(The Washington Post) - An Ohio college student who pleaded guilty to plotting an Islamic State-guided attack on a U.S. military employee and a police station was sentenced to two decades in prison and a lifetime of supervised release, authorities said Wednesday.
Federal prosecutors said Munir Abdulkader, 22, was directed to carry out an attack in the Cincinnati area by Junaid Hussain, a well-known figure in the Islamic State. According to the details outlined in court documents, Abdulkader had planned to record the military member’s death before attacking the police station.
Hussain, also known as Abu Hussain al-Britani, was a hacker as well as a recruiter for the extremist group, and he was reported killed in a U.S. drone strike in Syria in August 2015. The Justice Department said that Abdulkader had communicated with Hussain months before the drone strike.
Abdulkader was arrested in May 2015, but the case was not unsealed until July 2016 — more than a year after his arrest and four months after Abdulkader pleaded guilty. A spokeswoman for the U.S. attorney’s office said that the case was sealed until July “due to an ongoing investigation.”
The plea agreement, was signed in February and filed in March. It states that Abdulkader had intended to abduct a military employee at his home, kill this person and film the execution to be used in a propaganda video. After that, Abdulkader intended to assault a police station “using firearms and Molotov cocktails,” the plea agreement said.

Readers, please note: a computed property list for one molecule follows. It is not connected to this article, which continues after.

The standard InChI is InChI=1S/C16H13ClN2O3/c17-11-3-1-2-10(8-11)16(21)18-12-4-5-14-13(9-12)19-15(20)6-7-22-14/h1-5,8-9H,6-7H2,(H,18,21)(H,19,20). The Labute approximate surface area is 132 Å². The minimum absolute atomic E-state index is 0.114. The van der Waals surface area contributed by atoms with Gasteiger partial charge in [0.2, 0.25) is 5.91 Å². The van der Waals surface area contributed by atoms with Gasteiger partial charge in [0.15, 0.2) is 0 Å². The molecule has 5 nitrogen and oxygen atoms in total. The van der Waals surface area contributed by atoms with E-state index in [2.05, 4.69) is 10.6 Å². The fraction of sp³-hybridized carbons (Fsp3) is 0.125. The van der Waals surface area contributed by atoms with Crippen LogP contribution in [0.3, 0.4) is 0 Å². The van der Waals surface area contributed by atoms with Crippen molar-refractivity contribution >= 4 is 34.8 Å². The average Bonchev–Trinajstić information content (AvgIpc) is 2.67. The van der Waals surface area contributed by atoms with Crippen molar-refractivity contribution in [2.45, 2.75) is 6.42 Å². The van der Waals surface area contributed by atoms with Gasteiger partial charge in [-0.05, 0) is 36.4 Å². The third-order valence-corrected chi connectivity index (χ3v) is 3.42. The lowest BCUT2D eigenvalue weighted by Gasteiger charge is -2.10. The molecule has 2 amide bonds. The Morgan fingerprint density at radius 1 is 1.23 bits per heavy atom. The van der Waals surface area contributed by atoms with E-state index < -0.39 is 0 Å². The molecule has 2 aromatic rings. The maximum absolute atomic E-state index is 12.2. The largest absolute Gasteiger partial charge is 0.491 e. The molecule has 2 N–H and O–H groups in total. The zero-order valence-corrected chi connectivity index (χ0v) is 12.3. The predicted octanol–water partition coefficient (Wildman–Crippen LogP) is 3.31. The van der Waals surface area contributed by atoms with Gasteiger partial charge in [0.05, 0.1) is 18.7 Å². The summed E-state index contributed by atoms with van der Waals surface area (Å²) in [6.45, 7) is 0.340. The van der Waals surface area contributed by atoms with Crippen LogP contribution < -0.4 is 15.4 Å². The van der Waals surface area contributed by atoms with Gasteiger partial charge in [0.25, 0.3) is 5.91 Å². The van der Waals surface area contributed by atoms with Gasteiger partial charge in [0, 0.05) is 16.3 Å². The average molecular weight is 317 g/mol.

Abdulkader told a confidential FBI source that he had talked to members of the Islamic State about the violent plot, according to a complaint filed in May 2015.
This complaint said that a member or members of the Islamic State “directed and encouraged” Abdulkader “to plan and execute a violent attack within the United States.”
According to the complaint, Abdulkader had also posted comments in 2014 and 2015 on Twitter supporting the Islamic State, also known as ISIS or ISIL, claiming that his cousin had died fighting for the group.
As part of his preparations for the attack, the complaint said, Abdulkader conducted surveillance at a police station, went with the FBI source to a shooting range and bought an AK-47 assault rifle for $350.
He was arrested by the FBI Joint Terrorism Task Force after buying the gun, officials said. The following day, an arrest warrant was issued for Abdulkader on charges of conspiring to provide material support to a foreign terrorist group, conspiring to kill a government employee and possessing a firearm in furtherance of a violent crime.
Abdulkader, of West Chester, an Ohio township north of Cincinnati, went to college in Cincinnati and was of Eritrean descent; according to the FBI. He became a U.S. citizen in September 2006.